Texas Tech Invests in Foam Recycling Program

An on-campus group at Texas Tech University has made an investment in a new foam recycling program in order to decrease waste around campus and develop new scholarship opportunities. The University Student Housing and Hospitality Services recently purchased a machine to densify – or compress – discarded polystyrene foam material. Once processed, the compressed foam is molded into a dense brick, which can be sold to manufacturers for use in the production of new commercial goods. Polystyrene foam, which is often mistakenly referred to Styrofoam®, a registered trademark of the Dow Chemical Company, makes up several forms of single-use products commonly found on college campuses, such as hot beverage cups and take-away food containers.

The project brings together students and administrators working to build a more sustainable campus life at Texas Tech. The team starts this project by collecting designated bags of used foam and separating it by hand. After this semester’s move-in weekend, a popular time for shipping sensitive electronics or materials, the group collected 15 bags full of unwanted foam. Once processed and made into the dense brick, the end-product will be purchased for about $.30 per pound, or $11 total for each.

According to Jackie Kimbler, unit manager for the University Student Housing department, these recycling efforts pay off. Dollars made from the program go directly into a scholarship fund for Texas Tech students. Kimbler comments, “Last year we collected about $37,000 that all went back to the students.” While the sustainability project began as a paper, plastic and cardboard collection effort, the students are excited to add polystyrene foam to their capabilities.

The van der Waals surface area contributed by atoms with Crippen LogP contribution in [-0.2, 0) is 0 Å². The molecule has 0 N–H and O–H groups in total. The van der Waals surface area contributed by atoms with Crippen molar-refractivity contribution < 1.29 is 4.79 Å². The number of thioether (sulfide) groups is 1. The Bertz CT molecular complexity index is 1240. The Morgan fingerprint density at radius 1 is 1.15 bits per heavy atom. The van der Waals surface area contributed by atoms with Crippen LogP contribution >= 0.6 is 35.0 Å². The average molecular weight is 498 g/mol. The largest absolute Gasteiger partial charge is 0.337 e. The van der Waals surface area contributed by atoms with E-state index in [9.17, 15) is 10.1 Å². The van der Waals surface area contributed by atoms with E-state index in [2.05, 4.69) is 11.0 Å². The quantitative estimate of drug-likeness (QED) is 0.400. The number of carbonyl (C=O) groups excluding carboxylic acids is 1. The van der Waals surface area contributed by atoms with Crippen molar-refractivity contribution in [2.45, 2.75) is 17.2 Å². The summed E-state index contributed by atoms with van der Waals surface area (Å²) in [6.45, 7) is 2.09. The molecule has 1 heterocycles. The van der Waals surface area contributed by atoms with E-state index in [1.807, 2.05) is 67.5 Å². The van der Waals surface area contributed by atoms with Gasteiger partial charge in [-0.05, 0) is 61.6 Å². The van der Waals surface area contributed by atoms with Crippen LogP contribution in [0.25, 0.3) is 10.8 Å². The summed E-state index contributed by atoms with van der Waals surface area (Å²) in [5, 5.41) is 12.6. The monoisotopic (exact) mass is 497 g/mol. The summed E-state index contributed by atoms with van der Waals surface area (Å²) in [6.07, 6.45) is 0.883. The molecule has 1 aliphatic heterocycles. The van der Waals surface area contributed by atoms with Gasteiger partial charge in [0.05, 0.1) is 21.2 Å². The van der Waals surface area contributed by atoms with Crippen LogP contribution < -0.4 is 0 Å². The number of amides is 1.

Caleb Crow, the unit supervisor of Energy Management and Sustainability, adds, “Just six years ago, we didn’t have a recycling program; now we outperform the city of Lubbock.”

Next on the Texas Tech student agenda is preparing to participate in the nationwide recycling event, Recylemania. In this effort, more than 400 colleges and universities compete in a six-week long collection and recycling challenge. Rankings and competition stats are updated weekly online, creating a friendly competition amongst the participating schools. According to Melanie Tatum, manager for the University Student Housing department, “Last year we beat the University of Texas by one point. We’re hoping to beat them again this year.”

Foam Recycling